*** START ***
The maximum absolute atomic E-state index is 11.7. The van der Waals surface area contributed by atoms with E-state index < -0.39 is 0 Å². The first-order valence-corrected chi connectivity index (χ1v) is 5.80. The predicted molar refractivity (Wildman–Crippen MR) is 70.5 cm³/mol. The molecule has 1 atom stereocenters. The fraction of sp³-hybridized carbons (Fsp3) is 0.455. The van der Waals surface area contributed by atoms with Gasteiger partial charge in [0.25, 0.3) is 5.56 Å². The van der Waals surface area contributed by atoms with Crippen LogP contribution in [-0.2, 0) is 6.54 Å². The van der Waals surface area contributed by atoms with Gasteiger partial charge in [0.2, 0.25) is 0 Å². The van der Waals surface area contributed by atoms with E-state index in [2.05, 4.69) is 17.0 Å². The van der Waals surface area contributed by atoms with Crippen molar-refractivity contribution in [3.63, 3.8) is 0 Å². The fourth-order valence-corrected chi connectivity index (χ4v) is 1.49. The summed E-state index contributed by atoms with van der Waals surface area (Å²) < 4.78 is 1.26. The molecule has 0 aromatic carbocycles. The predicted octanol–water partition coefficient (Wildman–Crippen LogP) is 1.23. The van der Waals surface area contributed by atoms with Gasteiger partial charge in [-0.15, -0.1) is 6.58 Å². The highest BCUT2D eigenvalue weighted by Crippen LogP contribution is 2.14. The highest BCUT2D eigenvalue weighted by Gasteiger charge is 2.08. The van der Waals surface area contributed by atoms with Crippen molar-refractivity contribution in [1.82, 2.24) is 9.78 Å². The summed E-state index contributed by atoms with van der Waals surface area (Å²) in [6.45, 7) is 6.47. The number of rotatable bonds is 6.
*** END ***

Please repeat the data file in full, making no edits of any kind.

The maximum absolute atomic E-state index is 11.7. The van der Waals surface area contributed by atoms with E-state index < -0.39 is 0 Å². The first-order valence-corrected chi connectivity index (χ1v) is 5.80. The predicted molar refractivity (Wildman–Crippen MR) is 70.5 cm³/mol. The molecule has 1 atom stereocenters. The fraction of sp³-hybridized carbons (Fsp3) is 0.455. The van der Waals surface area contributed by atoms with Gasteiger partial charge in [0.25, 0.3) is 5.56 Å². The van der Waals surface area contributed by atoms with Crippen LogP contribution in [-0.2, 0) is 6.54 Å². The van der Waals surface area contributed by atoms with Gasteiger partial charge in [0.2, 0.25) is 0 Å². The van der Waals surface area contributed by atoms with E-state index in [2.05, 4.69) is 17.0 Å². The van der Waals surface area contributed by atoms with Crippen molar-refractivity contribution in [3.63, 3.8) is 0 Å². The fourth-order valence-corrected chi connectivity index (χ4v) is 1.49. The summed E-state index contributed by atoms with van der Waals surface area (Å²) < 4.78 is 1.26. The molecule has 0 aromatic carbocycles. The predicted octanol–water partition coefficient (Wildman–Crippen LogP) is 1.23. The van der Waals surface area contributed by atoms with Gasteiger partial charge in [-0.15, -0.1) is 6.58 Å². The highest BCUT2D eigenvalue weighted by Crippen LogP contribution is 2.14. The highest BCUT2D eigenvalue weighted by Gasteiger charge is 2.08. The van der Waals surface area contributed by atoms with Crippen molar-refractivity contribution in [1.82, 2.24) is 9.78 Å². The summed E-state index contributed by atoms with van der Waals surface area (Å²) in [6.45, 7) is 6.47. The number of rotatable bonds is 6.